Sometimes when I think of the mountains,
I recall one particular memory of my youth;
My mom had made a new friend,
Most men in her life were transient,
And this one was no different,
Except his voice and eyes were kind,
He gave me an antique book of poetry,
And took my mother and I one weekend
To the mountains in West Virginia.
I’d been to the Skyline Drive a few times,
My dad was a slow hiker but the mountains
Were so close by you couldn’t not go,
But this was the first time I’d spent a weekend,
And all I can remember is not wanting to be there,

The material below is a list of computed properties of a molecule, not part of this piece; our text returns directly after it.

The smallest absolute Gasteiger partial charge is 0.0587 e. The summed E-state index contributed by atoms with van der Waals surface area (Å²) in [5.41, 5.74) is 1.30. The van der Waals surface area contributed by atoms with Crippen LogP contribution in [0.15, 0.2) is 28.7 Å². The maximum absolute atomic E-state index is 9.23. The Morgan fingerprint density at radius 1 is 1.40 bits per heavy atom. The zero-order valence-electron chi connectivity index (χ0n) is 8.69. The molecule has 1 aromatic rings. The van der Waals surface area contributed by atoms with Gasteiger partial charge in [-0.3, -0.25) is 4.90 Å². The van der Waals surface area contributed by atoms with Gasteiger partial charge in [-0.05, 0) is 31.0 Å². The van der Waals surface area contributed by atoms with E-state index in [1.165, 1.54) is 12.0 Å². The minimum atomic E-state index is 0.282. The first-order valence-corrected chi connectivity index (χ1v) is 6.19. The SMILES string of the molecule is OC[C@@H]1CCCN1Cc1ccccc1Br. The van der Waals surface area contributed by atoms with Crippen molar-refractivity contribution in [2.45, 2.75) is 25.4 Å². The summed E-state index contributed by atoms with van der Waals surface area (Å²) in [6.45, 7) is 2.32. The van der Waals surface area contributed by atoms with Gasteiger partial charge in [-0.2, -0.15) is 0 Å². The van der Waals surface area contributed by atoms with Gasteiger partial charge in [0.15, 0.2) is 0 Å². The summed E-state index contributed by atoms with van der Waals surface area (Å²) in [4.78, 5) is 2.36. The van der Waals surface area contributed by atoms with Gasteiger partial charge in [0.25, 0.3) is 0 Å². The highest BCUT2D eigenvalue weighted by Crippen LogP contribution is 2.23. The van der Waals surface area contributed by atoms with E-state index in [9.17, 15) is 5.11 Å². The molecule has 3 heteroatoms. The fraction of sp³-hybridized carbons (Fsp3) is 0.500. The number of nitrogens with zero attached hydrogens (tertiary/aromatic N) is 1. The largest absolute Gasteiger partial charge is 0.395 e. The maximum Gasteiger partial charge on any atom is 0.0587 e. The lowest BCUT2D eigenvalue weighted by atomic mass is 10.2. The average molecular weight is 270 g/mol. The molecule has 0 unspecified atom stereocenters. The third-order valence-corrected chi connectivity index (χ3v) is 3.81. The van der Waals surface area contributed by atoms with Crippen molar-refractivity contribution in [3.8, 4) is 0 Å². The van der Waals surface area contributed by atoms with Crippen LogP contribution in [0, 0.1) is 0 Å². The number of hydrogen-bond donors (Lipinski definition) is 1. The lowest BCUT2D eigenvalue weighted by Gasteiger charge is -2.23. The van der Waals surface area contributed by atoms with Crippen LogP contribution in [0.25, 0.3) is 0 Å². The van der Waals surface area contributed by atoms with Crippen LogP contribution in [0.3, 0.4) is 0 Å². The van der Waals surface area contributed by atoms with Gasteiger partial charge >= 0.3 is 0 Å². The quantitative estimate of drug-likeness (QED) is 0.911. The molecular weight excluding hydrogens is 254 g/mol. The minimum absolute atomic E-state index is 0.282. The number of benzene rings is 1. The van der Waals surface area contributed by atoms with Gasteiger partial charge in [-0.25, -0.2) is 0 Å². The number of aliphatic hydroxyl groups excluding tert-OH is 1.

Feeling a loneliness so all encompassing
That I forgot I didn’t actually go there alone.
It’s funny, because sometimes nowadays
I go to the mountains to find myself,
Breathe in the fresh air, enjoy that I’m alive,
And although I don’t go there alone either
There are pockets of time I enjoy being
Just one solitary person in this world,
And feel the absolute peace that brings.
I wonder if it’s age or perspective
That teaches you that just because you’re alone
Doesn’t mean you have to be lonely,
Or because I’ve slept in beds
With people so unaccessible to me,
That I end missing the comfort
Of my stiff mattress and three pillows,
Wishing I were alone just so I could sleep.
And maybe that is my fatal flaw,
That I long for people when I’m alone,
But can’t actually connect with them when I’m not.